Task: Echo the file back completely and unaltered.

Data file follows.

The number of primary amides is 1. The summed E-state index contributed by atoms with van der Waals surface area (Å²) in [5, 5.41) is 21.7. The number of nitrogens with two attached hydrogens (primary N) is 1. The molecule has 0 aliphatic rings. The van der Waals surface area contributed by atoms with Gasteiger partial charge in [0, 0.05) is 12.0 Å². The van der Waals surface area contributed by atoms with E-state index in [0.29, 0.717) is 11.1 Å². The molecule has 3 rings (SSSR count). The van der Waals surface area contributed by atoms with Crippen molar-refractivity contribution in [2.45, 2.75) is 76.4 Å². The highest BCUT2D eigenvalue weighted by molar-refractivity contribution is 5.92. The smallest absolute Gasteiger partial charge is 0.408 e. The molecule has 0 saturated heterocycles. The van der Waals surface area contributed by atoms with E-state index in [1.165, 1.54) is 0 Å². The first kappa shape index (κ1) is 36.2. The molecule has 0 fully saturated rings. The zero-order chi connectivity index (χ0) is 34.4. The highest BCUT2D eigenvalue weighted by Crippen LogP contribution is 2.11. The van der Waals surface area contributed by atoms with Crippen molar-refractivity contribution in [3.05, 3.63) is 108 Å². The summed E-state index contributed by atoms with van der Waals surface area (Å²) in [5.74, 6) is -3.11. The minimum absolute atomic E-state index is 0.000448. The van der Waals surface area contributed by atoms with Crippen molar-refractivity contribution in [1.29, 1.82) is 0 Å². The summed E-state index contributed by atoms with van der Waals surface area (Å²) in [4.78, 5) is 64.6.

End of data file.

The number of primary amides is 1. The summed E-state index contributed by atoms with van der Waals surface area (Å²) in [5, 5.41) is 21.7. The number of nitrogens with two attached hydrogens (primary N) is 1. The molecule has 0 aliphatic rings. The van der Waals surface area contributed by atoms with Gasteiger partial charge in [0, 0.05) is 12.0 Å². The van der Waals surface area contributed by atoms with E-state index in [0.29, 0.717) is 11.1 Å². The molecule has 3 rings (SSSR count). The van der Waals surface area contributed by atoms with Crippen molar-refractivity contribution in [2.45, 2.75) is 76.4 Å². The highest BCUT2D eigenvalue weighted by molar-refractivity contribution is 5.92. The smallest absolute Gasteiger partial charge is 0.408 e. The molecule has 0 saturated heterocycles. The van der Waals surface area contributed by atoms with E-state index in [1.165, 1.54) is 0 Å². The first kappa shape index (κ1) is 36.2. The molecule has 0 fully saturated rings. The zero-order chi connectivity index (χ0) is 34.4. The highest BCUT2D eigenvalue weighted by Crippen LogP contribution is 2.11. The van der Waals surface area contributed by atoms with Crippen molar-refractivity contribution in [3.05, 3.63) is 108 Å². The summed E-state index contributed by atoms with van der Waals surface area (Å²) in [5.74, 6) is -3.11. The minimum absolute atomic E-state index is 0.000448. The van der Waals surface area contributed by atoms with Crippen molar-refractivity contribution in [1.29, 1.82) is 0 Å². The summed E-state index contributed by atoms with van der Waals surface area (Å²) in [4.78, 5) is 64.6.